A HIKE TO THE DENNY REED PRESERVE.....Does this look like the Maine Shoreline? The seaweed gives a clue as to tidal waters, but this is a quiet but sizable cove sought out by boaters for a temporary anchorage. The cove has a narrow entrance off the New Meadows River. The shoreline includes part of the Nature Conservancy's Basin Preserve and is accessible by newly marked trails. The cove itself is called the Basin. Heretofore, I had only entered these waters by boat, but now the trails have opened up shoreline doors. This picture was taken from one of the two points of land that terminate the Denny Reed trail. Marked paths lead through the woods which were alive with butterflies on a sunny day. There were dozens of these Red Admirals flying and alighting on ferns and other vegetation, sometimes even seeking a mate in flight. I couldn't help but wonder why there were so many, especially since on a second hike under cloudy conditions, there were none. I've never found its caterpillar, but this may be a place to look for them. Unfortunately, these larvae feed on plants in the Nettle family, some of which are stinging! I have not seen this plant here, but will make every attempt on future outings to find them. I also think it might be fun to go at high tide when a swim off the rocks might be inviting.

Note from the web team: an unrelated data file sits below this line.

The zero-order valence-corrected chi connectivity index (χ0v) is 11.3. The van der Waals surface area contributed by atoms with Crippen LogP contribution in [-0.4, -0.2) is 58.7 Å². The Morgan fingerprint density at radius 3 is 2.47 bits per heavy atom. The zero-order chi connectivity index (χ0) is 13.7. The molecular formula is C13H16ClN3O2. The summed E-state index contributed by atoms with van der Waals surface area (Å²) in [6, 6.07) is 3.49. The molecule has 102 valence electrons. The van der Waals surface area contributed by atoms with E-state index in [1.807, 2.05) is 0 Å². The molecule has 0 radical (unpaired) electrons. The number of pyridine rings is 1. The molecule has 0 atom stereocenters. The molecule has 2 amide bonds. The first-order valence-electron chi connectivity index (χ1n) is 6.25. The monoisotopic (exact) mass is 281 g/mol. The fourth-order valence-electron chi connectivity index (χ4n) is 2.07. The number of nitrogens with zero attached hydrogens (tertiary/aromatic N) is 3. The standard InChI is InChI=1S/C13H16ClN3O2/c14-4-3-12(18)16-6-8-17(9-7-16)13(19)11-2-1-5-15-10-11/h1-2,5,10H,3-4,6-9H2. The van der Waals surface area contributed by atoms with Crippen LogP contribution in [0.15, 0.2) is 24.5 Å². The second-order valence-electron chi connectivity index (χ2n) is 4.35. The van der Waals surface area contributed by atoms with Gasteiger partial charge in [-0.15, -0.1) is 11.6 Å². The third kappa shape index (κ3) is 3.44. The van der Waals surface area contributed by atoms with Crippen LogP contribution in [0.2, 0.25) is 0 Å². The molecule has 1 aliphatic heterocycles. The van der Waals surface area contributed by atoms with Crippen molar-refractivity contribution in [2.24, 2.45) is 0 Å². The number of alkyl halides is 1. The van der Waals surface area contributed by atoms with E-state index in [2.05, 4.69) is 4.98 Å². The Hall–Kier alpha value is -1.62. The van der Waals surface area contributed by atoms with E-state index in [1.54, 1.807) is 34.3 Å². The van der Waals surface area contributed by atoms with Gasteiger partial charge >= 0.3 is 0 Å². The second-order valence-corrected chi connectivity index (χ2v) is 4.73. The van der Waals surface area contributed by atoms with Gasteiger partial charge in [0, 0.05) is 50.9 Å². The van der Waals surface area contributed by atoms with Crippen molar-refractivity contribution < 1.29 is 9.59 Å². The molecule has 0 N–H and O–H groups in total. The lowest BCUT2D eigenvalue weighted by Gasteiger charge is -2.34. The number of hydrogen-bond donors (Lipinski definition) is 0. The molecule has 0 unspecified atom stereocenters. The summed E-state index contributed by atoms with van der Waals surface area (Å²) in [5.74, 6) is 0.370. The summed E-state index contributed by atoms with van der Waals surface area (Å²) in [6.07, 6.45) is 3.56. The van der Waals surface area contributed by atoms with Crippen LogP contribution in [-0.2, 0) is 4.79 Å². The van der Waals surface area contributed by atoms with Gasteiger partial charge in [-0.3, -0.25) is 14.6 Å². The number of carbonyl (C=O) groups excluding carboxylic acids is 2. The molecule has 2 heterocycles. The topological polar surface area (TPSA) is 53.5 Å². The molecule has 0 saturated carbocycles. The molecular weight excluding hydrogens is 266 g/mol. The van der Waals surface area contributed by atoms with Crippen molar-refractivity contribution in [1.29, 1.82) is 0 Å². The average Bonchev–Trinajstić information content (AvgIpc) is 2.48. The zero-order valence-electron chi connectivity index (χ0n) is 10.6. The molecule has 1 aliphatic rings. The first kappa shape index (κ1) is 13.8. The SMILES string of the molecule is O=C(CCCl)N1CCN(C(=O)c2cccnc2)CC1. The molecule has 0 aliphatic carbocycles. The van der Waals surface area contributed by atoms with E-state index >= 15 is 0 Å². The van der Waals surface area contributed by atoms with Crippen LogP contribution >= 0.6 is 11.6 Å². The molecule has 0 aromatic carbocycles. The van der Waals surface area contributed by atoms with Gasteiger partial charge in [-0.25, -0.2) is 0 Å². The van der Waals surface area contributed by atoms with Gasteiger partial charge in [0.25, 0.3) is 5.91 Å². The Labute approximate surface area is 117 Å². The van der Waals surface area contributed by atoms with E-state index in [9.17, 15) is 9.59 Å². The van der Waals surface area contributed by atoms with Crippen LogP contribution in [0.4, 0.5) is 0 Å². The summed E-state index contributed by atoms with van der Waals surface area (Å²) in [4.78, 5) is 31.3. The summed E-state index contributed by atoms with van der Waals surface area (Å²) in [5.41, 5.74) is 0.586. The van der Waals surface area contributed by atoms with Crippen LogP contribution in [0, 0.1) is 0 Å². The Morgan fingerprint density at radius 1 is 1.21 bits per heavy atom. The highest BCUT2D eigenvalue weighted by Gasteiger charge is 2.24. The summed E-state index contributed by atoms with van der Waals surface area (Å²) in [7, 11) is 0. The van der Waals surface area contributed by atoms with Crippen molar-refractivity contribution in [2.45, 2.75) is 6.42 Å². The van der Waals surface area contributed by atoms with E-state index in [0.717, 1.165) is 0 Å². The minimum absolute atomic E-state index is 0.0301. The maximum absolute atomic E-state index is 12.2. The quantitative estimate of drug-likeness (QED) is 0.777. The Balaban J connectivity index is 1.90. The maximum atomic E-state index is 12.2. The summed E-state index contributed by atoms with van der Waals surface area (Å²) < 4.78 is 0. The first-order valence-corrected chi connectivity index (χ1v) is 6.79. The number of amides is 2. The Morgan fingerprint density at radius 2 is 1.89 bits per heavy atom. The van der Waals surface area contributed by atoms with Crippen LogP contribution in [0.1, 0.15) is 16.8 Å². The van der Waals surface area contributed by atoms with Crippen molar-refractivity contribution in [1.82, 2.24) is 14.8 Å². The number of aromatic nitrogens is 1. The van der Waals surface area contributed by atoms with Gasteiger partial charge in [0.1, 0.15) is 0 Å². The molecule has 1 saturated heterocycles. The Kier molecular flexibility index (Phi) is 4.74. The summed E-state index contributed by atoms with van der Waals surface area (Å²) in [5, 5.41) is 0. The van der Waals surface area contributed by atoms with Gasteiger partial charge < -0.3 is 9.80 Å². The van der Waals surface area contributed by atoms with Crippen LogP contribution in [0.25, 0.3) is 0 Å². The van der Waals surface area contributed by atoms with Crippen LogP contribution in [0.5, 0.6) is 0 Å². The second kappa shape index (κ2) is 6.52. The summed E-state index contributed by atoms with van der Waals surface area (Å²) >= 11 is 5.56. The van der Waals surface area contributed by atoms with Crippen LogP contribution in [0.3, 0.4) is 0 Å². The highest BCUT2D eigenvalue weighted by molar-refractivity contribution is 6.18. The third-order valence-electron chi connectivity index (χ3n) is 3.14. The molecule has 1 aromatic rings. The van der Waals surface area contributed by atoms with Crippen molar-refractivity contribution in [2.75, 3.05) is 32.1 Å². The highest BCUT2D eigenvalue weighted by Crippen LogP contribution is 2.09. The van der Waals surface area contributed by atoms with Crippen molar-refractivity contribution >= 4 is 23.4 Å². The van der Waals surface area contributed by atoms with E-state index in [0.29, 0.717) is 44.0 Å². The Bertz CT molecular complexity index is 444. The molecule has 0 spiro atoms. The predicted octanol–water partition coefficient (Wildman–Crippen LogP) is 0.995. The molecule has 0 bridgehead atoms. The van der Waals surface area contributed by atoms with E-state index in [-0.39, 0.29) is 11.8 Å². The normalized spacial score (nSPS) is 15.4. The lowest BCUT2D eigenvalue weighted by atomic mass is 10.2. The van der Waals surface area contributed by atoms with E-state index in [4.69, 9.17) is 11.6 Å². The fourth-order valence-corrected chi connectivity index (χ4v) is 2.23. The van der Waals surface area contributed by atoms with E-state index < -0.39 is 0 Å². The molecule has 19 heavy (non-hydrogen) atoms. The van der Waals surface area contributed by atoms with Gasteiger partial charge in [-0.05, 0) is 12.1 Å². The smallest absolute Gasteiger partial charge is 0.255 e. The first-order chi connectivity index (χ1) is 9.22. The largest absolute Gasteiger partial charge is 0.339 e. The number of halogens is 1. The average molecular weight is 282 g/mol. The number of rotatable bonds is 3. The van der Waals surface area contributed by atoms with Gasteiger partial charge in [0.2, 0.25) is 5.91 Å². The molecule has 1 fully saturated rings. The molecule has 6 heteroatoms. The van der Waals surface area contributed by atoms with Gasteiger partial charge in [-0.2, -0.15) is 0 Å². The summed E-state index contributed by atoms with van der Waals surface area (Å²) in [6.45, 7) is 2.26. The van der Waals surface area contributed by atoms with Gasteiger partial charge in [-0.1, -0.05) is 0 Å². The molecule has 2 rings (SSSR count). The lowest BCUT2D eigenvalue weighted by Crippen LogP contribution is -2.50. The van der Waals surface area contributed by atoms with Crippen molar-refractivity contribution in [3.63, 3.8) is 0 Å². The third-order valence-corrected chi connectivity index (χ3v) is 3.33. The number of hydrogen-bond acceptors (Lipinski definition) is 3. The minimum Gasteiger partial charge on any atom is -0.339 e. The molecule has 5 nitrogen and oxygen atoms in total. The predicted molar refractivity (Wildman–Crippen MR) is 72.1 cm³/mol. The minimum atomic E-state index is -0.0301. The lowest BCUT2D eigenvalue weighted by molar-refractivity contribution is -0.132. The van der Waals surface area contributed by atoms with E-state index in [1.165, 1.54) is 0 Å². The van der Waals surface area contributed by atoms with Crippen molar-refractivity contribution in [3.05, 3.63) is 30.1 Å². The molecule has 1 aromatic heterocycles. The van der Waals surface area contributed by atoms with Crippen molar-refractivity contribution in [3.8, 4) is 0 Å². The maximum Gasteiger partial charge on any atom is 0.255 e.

At the end of the trail, near the water's edge, a delightful floral surprise awaits hikers. First hidden in among flowering Bunchberry, and then found in small patches, were the small flowers of Twinflower. These also bloom on the campground's Red Trail, near the descent to Starfish Cave. Flowers are pink and arranged in pairs off a shared stem. The small green shiny leaves hug the ground beneath.

My latest discovery came when I went out for the mail. The mailbox sits across a narrow road that can be dangerous due to a blind turn midway. As I started to cross the road, I looked both ways for cars and instead found a turtle crossing the road! I quickly ran to see what it was and discovered it to be a small Snapping turtle, small enough that I felt safe picking it up! It was a puzzle that I found it since Center Pond, where these animals live, is quite a distance away. Turtles come out to lay eggs, but not usually as far away as my property. Anyway, it was the smallest Snapper that I had seen and gave me a few enjoyable moments of discovery. I'll share pictures on my next report, so til then, happy hunting, and hopefully saving the lives of turtles that make the mistake of crossing busy roads. 6/12/10 Ronnie the turtle saver.